Long ago, when the Earth had only one continent and one ocean, an earthquake rippled through western North America's great sand sea. The early Jurassic earthquake left its mark in the vast dunes that now form the famous red cliffs of Zion National Park in Utah, a new study finds.
The seismic waves violently shook the water-saturated ground beneath the giant dune field, sending liquefied sand spurting up through the dunes like a volcano, researchers believe. Some 180 million years later, these sand blowouts, which look like cylindrical pipes, were discovered in the Navajo Sandstone.
Sand pipes in the Navajo Sandstone are evidence of earthquakes during the Jurassic period, scientists say.
The sandstone is so finely bedded that the researchers can identify cyclic patterns, such as summer and winter layers. At one spot in Zion National Park, lead study author David Loope and his colleagues picked out a yearlong sequence of sand pipes, also called sand blowouts, that likely marks the main earthquake and seven aftershocks. [Images: Magnificent Geological Formations of the American West]
"The exposure is so complete you can see every detail," said Loope, a sedimentologist at the University of Nebraska in Lincoln. "As you walk over these outcrops, if they're messed up in any way, you think, 'That's interesting.' It might be the burrow of an animal, the tracks of a dinosaur or soft sediment deformation."
Before flat-lying layers of sediment become rock, forces such as earthquake waves, landslides or powerful storms may stir up fantastical whirls and folds. The Navajo Sandstone is known for its zigzagging beds, but the occasional swirling, swooping layers come from soft sediment deformation, geologists say. In places like Navajo Canyon and the Glen Canyon Dam in Arizona, some of the disturbed layers have been attributed to Jurassic earthquakes.
No sandworms here
The Navajo Sandstone is part of a family of nearly pure quartz sandstones that stretches from Wyoming to California. The great Jurassic dune field covered an area of around 241,000 square miles (625,000 square kilometers) for about 15 million years, from between 192 million and 178 million years ago, researchers believe.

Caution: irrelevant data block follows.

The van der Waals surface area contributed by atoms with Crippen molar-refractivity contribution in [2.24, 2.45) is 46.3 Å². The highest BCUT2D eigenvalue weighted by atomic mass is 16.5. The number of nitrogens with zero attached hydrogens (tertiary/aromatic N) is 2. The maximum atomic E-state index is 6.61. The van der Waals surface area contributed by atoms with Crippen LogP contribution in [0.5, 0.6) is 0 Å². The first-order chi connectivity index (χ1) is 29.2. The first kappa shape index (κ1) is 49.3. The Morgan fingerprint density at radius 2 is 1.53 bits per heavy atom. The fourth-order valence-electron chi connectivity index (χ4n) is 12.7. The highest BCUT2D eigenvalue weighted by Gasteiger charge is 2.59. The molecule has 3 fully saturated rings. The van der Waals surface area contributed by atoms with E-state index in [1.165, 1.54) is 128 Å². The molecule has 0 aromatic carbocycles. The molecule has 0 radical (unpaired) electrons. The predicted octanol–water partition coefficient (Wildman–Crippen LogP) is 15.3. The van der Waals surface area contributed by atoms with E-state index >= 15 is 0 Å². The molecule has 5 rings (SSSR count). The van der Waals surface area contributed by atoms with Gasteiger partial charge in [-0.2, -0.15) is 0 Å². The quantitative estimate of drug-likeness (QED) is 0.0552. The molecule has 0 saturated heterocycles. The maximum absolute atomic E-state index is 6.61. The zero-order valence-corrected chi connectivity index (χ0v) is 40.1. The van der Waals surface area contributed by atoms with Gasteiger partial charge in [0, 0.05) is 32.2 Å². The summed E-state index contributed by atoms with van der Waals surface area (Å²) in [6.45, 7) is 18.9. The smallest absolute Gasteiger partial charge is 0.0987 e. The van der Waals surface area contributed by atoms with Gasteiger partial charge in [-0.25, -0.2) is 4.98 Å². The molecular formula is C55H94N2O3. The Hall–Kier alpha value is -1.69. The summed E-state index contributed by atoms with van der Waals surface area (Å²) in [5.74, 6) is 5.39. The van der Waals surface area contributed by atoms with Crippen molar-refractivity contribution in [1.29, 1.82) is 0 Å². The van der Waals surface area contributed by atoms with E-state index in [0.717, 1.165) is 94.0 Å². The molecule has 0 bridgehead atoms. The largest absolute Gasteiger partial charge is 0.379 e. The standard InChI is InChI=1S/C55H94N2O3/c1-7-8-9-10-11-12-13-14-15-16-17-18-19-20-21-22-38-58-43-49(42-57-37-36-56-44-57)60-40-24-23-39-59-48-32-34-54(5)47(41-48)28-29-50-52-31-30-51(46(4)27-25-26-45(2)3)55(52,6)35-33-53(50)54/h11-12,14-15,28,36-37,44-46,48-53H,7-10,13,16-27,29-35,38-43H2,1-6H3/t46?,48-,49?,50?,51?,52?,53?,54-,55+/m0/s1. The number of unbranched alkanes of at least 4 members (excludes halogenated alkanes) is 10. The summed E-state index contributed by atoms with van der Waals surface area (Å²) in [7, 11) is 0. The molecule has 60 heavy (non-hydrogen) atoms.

Though the dunes are often compared to the arid Sahara desert, monsoonal rains and winds dominated their climate, studies show. Lenses of mud and limestone from playas (temporary lakes) and oases are common in the Navajo Sandstone, and helped preserve Early Jurassic dinosaur, plant and insect fossils and tracks in their mud deposits. The seasonal rains may have left enough liquid to hide a layer of water-saturated sand near the surface, beneath the dunes.
A close-up view of a sand blowout in the Navajo Sandstone in Zion National Park.
The Four Corners region of Utah lay close to latitude 10 degrees north when the sand sea marched across the west. At the time, North America was part of a supercontinent called Pangaea, which was just starting to crack up. Loope thinks the supercontinent created strong northwesterly winter winds, which pushed the dunes southeast by about 3 feet (1 meter) every year during the Northern Hemisphere's winter. [In Images: How North America Grew as a Continent]
The constant sand avalanches blown down by the advancing dunes created the perfect conditions for burying and preserving the sand pipes, Loope said. "Everything has to be just right, and it was just right in the Jurassic in this particular part of Utah. You don't see layering this nicely preserved in modern dunes," he told LiveScience's OurAmazingPlanet.
Loope mapped two sites in Zion Park with sand blowouts up to 13 feet (4 m) tall and 0.75 to 2 inches (2 to 6 centimeters) wide.
Finding the fault
The source of the earthquakes remains a mystery. In the Jurassic, western North America was bashed by fragmented volcanic arcs and microcontinents, sucked toward the continent by its subduction zone — or where two of Earth's plates collide and one dives below another, sticking and slipping in great earthquakes. The subduction zone could have triggered a massive earthquake up to magnitude 9, Loope said. But the subduction zone was about 300 miles (500 km) to the west of today's Zion National Park, noted Bob Biek, a geologist at the Utah Geological Survey, who was not involved in the study.
The Navajo Sandstone in the Grand Staircase–Escalante National Monument, Kane County, Utah.
"There was mountain-building going on in Navajo Sandstone time, but not where the Navajo itself was being deposited," Biek said.
Liquefaction features like sand blowouts usually have a local culprit. For example, the February 2011 Christchurch earthquake and its aftershocks created a sequence of sand pipes remarkably similar to the Navajo Sandstone set, Loope said. The magnitude-6.3 quake was on a strike-slip fault, though Christchurch is near a subduction zone. Loope and his colleagues estimate that a magnitude-5.0 earthquake would provide enough force to punch wet sand through the Navajo Sandstone's overlying dunes. [Video: New Zealand Quake Shook Ground Like Jelly]
"I would say it had to have been pretty close," Loope said.